Music of Genoa

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(For music outside of the city and province of Genoa in the Liguria region of Italy, see Music of Liguria.)

The music of Genoa includes a number of important musical venues. Genoa, a major port, is the capital of the region of Liguria and in the 19th century aspired to recognition as a cultural center more in keeping with its role as a major city in the history of the Risorgimento, the political, social, and military movement that eventually led to the unification of the modern nation state of Italy.


The Teatro Carlo Felice was built in 1828 and named for the monarch of the then kingdom of Sardinia (which included the present regions of Sardinia, Piedmont, Savoy, and Liguria). The theater was the center of music and social life in the 1800s. On various occasions in the history of the theatre, presentations have been conducted by Mascagni, Richard Strauss, Hindemith and Stravinsky.

Christopher Columbus monument in Piazza Aquaverde

On the occasion of the Christopher Columbus celebration in 1992, new musical life was given to the area around the old port, including the restoration of the house of Niccolò Paganini. Additionally, the city is the site of the Teatro Gustavo Modena, the only theatre to have survived the bombings of World War II relatively intact. The city is the site of the Niccolò Paganini music conservatory. In the town of Santa Margherita Ligure, the ancient Abbey of Cervara is often the site of chamber music concerts. Giovine Orchestra Genovese, one of the oldest concert societies in Italy, was founded in Genoa in 1912 and has been organizing its concerts at the Teatro Carlo Felice since 1991.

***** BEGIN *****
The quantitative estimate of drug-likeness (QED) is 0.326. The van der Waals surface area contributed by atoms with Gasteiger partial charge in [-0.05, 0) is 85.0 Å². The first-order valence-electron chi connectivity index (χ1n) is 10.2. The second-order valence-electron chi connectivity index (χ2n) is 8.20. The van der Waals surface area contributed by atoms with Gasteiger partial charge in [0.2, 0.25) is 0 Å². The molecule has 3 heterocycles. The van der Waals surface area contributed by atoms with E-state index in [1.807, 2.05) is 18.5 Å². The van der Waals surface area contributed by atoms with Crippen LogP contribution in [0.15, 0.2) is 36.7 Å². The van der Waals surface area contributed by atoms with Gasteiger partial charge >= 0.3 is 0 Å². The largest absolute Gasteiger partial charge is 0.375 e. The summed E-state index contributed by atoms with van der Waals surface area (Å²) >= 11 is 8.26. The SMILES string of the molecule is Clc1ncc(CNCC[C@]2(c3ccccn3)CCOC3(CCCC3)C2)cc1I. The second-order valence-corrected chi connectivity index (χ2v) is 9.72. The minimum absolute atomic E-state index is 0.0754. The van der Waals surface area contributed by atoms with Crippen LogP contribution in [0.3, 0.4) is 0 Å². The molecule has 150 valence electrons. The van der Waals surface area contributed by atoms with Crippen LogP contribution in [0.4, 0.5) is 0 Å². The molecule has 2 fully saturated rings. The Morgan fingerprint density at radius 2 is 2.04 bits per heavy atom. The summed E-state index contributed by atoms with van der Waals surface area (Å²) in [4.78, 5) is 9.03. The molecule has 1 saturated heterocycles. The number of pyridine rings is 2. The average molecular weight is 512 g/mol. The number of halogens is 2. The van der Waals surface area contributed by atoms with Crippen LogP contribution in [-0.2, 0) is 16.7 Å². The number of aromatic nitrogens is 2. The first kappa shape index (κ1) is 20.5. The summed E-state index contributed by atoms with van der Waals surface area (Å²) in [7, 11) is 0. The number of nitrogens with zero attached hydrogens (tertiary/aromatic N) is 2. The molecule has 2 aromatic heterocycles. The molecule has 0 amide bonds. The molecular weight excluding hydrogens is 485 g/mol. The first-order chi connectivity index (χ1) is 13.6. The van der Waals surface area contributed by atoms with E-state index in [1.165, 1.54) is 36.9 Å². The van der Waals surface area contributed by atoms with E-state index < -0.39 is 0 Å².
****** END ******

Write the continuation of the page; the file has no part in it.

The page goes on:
Folk tradition[edit]

The city has also produced a well-known form of folk music in trallalero, a polyphonic vocal music, performed by five men, the tenor, baritone, alto, chitarra and bass. Trallalero thrived in Genoa in the early 20th century, especially the 1920s, when there were many clubs like Tugini's in the city.

External links[edit]


  • Surian, Alessio. "Tenores and Tarantellas". 2000. In Broughton, Simon and Ellingham, Mark with McConnachie, James and Duane, Orla (Ed.), World Music, Vol. 1: Africa, Europe and the Middle East, pp. 189 – 201